I can handle disengaging the pitless adaptor ( I'll need to look for a diagram to be sure I know how to disengage my style ) and pulling the pump ( that backhoe has to be put to use for something in my idle time ).  At that point, does anyone have any thoughts on what I'd use to pull up the water in the 6" casing?  I assume depth to static water is 30 or 40'.
 
If electric is still availabe, I'm thinking there must be some small temporary submersilbe type pump I could drop in w/ a garden hose so I can at least have water to carry in to the house.  A safer bet is to have something strictly mechanical like a bailer that I could pull up w/ a rope.
 
Thoughts?????
For once in my life I hope I'm wasting money!
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700renegade View Drop Down
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Post Options Post Options   Thanks (0) Thanks(0)   Quote 700renegade Quote  Post ReplyReply Direct Link To This Post Posted: August 25 2006 at 4:05pm
Steve ( aka wierd-one)
 
I was onto this same thought before I read your post.  In the sake of KISS engineering, I am going to just use a $6 sump pump check valve as the bottom valve.  They easily pass water, and will close plenty tight once a guy starts to hoist the contraption up the casing.  Simple....
 
I think a cap on the top of the 3" pvc will be a must - otherwise all those years worth of rust and barnicles clinging to the sides of my casing will end up inside the bailer.
 
Now the D.I.Y. in me is thinking I could use the sump pump check and a column of pvc or poly pipe ( 1" ?) and somehow rig it to operate just like an old hand pump with out spending $300 on something that will probably never get used.  Hmmmmm
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Post Options Post Options   Thanks (0) Thanks(0)   Quote Weird-one Quote  Post ReplyReply Direct Link To This Post Posted: August 27 2006 at 8:59am

700renegade, you know if that check valve opens easily enough you may be able to put it on the bottom of some 1" PVC and pump water up the pipe by sharply shoving the 1" pipe down, thereby opening the check valve and forcing water out the top.  You would, of course, have to put a tee at the top of the 1" to direct the water to somewhere but that would also prevent the pipe from falling down into your casing.  I may try this if push comes to shove.  If you try this let me know, would ya?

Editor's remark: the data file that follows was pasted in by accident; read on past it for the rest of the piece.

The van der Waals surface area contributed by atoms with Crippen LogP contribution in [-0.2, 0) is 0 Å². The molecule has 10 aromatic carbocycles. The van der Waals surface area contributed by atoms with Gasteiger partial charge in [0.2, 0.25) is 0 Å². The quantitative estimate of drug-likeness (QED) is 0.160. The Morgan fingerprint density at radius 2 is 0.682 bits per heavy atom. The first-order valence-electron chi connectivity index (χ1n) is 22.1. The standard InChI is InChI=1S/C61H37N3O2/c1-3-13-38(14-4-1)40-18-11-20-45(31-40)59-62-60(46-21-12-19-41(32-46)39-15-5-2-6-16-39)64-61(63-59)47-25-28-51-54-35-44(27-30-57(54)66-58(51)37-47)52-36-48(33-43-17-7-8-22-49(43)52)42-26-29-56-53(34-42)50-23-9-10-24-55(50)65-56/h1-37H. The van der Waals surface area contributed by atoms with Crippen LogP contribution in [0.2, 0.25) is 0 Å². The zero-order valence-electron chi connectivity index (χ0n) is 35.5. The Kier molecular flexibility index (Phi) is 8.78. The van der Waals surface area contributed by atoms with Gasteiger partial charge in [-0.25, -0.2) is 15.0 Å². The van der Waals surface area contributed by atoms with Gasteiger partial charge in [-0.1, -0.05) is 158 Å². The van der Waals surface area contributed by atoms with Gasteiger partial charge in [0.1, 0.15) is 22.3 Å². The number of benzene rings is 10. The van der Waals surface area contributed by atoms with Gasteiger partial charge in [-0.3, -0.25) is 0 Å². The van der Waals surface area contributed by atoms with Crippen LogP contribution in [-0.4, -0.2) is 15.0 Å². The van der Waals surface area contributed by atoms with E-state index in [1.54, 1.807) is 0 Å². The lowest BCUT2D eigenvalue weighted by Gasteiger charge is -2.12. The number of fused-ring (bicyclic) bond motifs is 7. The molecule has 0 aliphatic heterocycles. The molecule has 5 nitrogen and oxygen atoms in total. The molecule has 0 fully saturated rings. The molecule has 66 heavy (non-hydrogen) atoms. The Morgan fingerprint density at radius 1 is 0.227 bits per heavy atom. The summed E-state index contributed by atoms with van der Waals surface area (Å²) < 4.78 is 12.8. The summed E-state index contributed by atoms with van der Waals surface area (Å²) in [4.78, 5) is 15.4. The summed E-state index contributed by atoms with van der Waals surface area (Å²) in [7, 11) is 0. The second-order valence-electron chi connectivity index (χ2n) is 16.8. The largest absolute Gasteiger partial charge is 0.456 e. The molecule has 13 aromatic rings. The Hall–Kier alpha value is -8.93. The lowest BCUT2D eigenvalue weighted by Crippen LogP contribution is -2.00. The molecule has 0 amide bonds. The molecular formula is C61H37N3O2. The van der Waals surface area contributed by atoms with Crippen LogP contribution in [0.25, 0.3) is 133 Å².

Yea the cap is a must and with that in mind the pour hole should probably be in the side or better yet something you can close or plug up.  I didn't think about that.

 

I love the store bought check valve idea; I'll have enough to do if I'm dragging water out of a well by hand.

 

Steve

 
Originally posted by 700renegade 700renegade wrote:

Steve ( aka wierd-one)
 
I was onto this same thought before I read your post.  In the sake of KISS engineering, I am going to just use a $6 sump pump check valve as the bottom valve.  They easily pass water, and will close plenty tight once a guy starts to hoist the contraption up the casing.  Simple....
 
I think a cap on the top of the 3" pvc will be a must - otherwise all those years worth of rust and barnicles clinging to the sides of my casing will end up inside the bailer.
 
Now the D.I.Y. in me is thinking I could use the sump pump check and a column of pvc or poly pipe ( 1" ?) and somehow rig it to operate just like an old hand pump with out spending $300 on something that will probably never get used.  Hmmmmm
For once in my life I hope I'm wasting money!
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700renegade View Drop Down
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Post Options Post Options   Thanks (0) Thanks(0)   Quote 700renegade Quote  Post ReplyReply Direct Link To This Post Posted: August 27 2006 at 10:28pm
Steve,  no need for a pour hole anywhere - just put a small ( 1/4" ? ) air vent near the top of the tube.  When you pull the contraption clear of the casing, just poke your finger up against the bottom of the check valve - the water can come right back out the bottom.
 
I don't think your going to be able to cycle that pipe fast enough by hand to get water to the top and coming out ( at least in my case - as I assume water level is 50' down. ).  Maybe instead of investing in a new piece of exercise equipment, I can rig up my wife's exercycle to the downrod of a traditional well pump - I can envision her out there already - cycling away to get enough water to do the wash and cooking!
 
p.s. my wife does not log on here - can you tell?